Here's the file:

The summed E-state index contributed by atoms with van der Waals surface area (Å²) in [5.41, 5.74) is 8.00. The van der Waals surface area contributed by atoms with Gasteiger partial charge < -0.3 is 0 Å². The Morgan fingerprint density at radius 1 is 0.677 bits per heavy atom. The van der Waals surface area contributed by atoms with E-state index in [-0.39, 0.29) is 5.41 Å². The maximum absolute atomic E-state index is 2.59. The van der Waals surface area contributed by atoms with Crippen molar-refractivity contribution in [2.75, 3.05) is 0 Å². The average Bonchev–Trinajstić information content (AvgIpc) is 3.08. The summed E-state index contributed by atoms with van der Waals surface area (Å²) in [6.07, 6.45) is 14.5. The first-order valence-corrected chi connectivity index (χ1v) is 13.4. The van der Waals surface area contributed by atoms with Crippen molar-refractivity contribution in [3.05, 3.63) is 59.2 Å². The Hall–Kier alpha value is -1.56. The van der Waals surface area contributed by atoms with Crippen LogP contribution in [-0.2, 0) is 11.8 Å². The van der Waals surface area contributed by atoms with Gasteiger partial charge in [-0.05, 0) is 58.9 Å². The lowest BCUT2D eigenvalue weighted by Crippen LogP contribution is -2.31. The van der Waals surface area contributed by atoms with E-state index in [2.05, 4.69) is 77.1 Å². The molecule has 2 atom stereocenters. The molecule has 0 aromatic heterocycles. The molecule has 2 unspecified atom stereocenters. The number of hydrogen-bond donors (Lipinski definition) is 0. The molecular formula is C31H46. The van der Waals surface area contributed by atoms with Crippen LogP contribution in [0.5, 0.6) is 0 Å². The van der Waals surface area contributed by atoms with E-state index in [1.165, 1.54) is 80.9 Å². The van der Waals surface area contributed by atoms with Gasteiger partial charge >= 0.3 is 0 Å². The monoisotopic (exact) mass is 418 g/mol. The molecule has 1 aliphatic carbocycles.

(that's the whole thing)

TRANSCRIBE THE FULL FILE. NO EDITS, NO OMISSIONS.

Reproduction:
The summed E-state index contributed by atoms with van der Waals surface area (Å²) in [5.41, 5.74) is 8.00. The van der Waals surface area contributed by atoms with Gasteiger partial charge < -0.3 is 0 Å². The Morgan fingerprint density at radius 1 is 0.677 bits per heavy atom. The van der Waals surface area contributed by atoms with E-state index in [-0.39, 0.29) is 5.41 Å². The maximum absolute atomic E-state index is 2.59. The van der Waals surface area contributed by atoms with Crippen molar-refractivity contribution in [2.75, 3.05) is 0 Å². The average Bonchev–Trinajstić information content (AvgIpc) is 3.08. The summed E-state index contributed by atoms with van der Waals surface area (Å²) in [6.07, 6.45) is 14.5. The first-order valence-corrected chi connectivity index (χ1v) is 13.4. The van der Waals surface area contributed by atoms with Crippen molar-refractivity contribution in [3.05, 3.63) is 59.2 Å². The Hall–Kier alpha value is -1.56. The van der Waals surface area contributed by atoms with Crippen LogP contribution in [-0.2, 0) is 11.8 Å². The van der Waals surface area contributed by atoms with Gasteiger partial charge in [-0.05, 0) is 58.9 Å². The lowest BCUT2D eigenvalue weighted by Crippen LogP contribution is -2.31. The van der Waals surface area contributed by atoms with E-state index in [2.05, 4.69) is 77.1 Å². The molecule has 2 atom stereocenters. The molecule has 0 aromatic heterocycles. The molecule has 2 unspecified atom stereocenters. The number of hydrogen-bond donors (Lipinski definition) is 0. The molecular formula is C31H46. The van der Waals surface area contributed by atoms with Crippen LogP contribution in [0.5, 0.6) is 0 Å². The van der Waals surface area contributed by atoms with E-state index in [1.165, 1.54) is 80.9 Å². The van der Waals surface area contributed by atoms with Gasteiger partial charge >= 0.3 is 0 Å². The monoisotopic (exact) mass is 418 g/mol. The molecule has 1 aliphatic carbocycles.